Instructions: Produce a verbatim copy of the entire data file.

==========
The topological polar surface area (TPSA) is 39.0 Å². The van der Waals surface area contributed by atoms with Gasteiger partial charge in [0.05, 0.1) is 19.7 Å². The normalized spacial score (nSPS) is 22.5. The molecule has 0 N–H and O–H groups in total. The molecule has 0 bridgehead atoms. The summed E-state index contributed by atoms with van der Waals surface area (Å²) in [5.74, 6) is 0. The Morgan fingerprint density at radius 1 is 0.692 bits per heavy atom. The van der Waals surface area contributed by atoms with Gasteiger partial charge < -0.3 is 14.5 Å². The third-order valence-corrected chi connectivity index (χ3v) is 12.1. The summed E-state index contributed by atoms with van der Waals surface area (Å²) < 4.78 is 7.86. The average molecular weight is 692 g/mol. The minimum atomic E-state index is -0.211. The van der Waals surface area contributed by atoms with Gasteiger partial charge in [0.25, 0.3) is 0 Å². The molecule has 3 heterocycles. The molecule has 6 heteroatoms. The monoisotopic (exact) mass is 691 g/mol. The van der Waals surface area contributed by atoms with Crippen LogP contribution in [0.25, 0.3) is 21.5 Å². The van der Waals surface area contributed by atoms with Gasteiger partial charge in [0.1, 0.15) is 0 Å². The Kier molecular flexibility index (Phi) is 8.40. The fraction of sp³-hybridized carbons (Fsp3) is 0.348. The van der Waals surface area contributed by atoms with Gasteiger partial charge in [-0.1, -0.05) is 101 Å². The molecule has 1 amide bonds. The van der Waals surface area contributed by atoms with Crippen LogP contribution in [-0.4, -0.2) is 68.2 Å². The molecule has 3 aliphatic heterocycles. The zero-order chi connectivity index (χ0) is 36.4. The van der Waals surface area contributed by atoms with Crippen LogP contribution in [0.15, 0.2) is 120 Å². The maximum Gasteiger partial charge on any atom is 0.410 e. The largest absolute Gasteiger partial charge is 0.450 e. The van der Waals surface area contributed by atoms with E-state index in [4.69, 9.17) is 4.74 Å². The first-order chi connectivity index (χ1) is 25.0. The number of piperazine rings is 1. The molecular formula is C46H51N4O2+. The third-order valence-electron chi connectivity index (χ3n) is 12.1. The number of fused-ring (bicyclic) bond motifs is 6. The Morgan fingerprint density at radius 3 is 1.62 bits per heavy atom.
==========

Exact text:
The topological polar surface area (TPSA) is 39.0 Å². The van der Waals surface area contributed by atoms with Gasteiger partial charge in [0.05, 0.1) is 19.7 Å². The normalized spacial score (nSPS) is 22.5. The molecule has 0 N–H and O–H groups in total. The molecule has 0 bridgehead atoms. The summed E-state index contributed by atoms with van der Waals surface area (Å²) in [5.74, 6) is 0. The Morgan fingerprint density at radius 1 is 0.692 bits per heavy atom. The van der Waals surface area contributed by atoms with Gasteiger partial charge < -0.3 is 14.5 Å². The third-order valence-corrected chi connectivity index (χ3v) is 12.1. The summed E-state index contributed by atoms with van der Waals surface area (Å²) < 4.78 is 7.86. The average molecular weight is 692 g/mol. The minimum atomic E-state index is -0.211. The van der Waals surface area contributed by atoms with Gasteiger partial charge in [0.25, 0.3) is 0 Å². The molecule has 3 heterocycles. The molecule has 6 heteroatoms. The monoisotopic (exact) mass is 691 g/mol. The van der Waals surface area contributed by atoms with Crippen LogP contribution in [0.25, 0.3) is 21.5 Å². The van der Waals surface area contributed by atoms with Gasteiger partial charge in [0.1, 0.15) is 0 Å². The Kier molecular flexibility index (Phi) is 8.40. The fraction of sp³-hybridized carbons (Fsp3) is 0.348. The van der Waals surface area contributed by atoms with Gasteiger partial charge in [-0.1, -0.05) is 101 Å². The molecule has 1 amide bonds. The van der Waals surface area contributed by atoms with Crippen LogP contribution in [-0.4, -0.2) is 68.2 Å². The molecule has 3 aliphatic heterocycles. The zero-order chi connectivity index (χ0) is 36.4. The van der Waals surface area contributed by atoms with Crippen LogP contribution in [0.15, 0.2) is 120 Å². The maximum Gasteiger partial charge on any atom is 0.410 e. The largest absolute Gasteiger partial charge is 0.450 e. The van der Waals surface area contributed by atoms with E-state index in [4.69, 9.17) is 4.74 Å². The first-order chi connectivity index (χ1) is 25.0. The number of piperazine rings is 1. The molecular formula is C46H51N4O2+. The third-order valence-electron chi connectivity index (χ3n) is 12.1. The number of fused-ring (bicyclic) bond motifs is 6. The Morgan fingerprint density at radius 3 is 1.62 bits per heavy atom.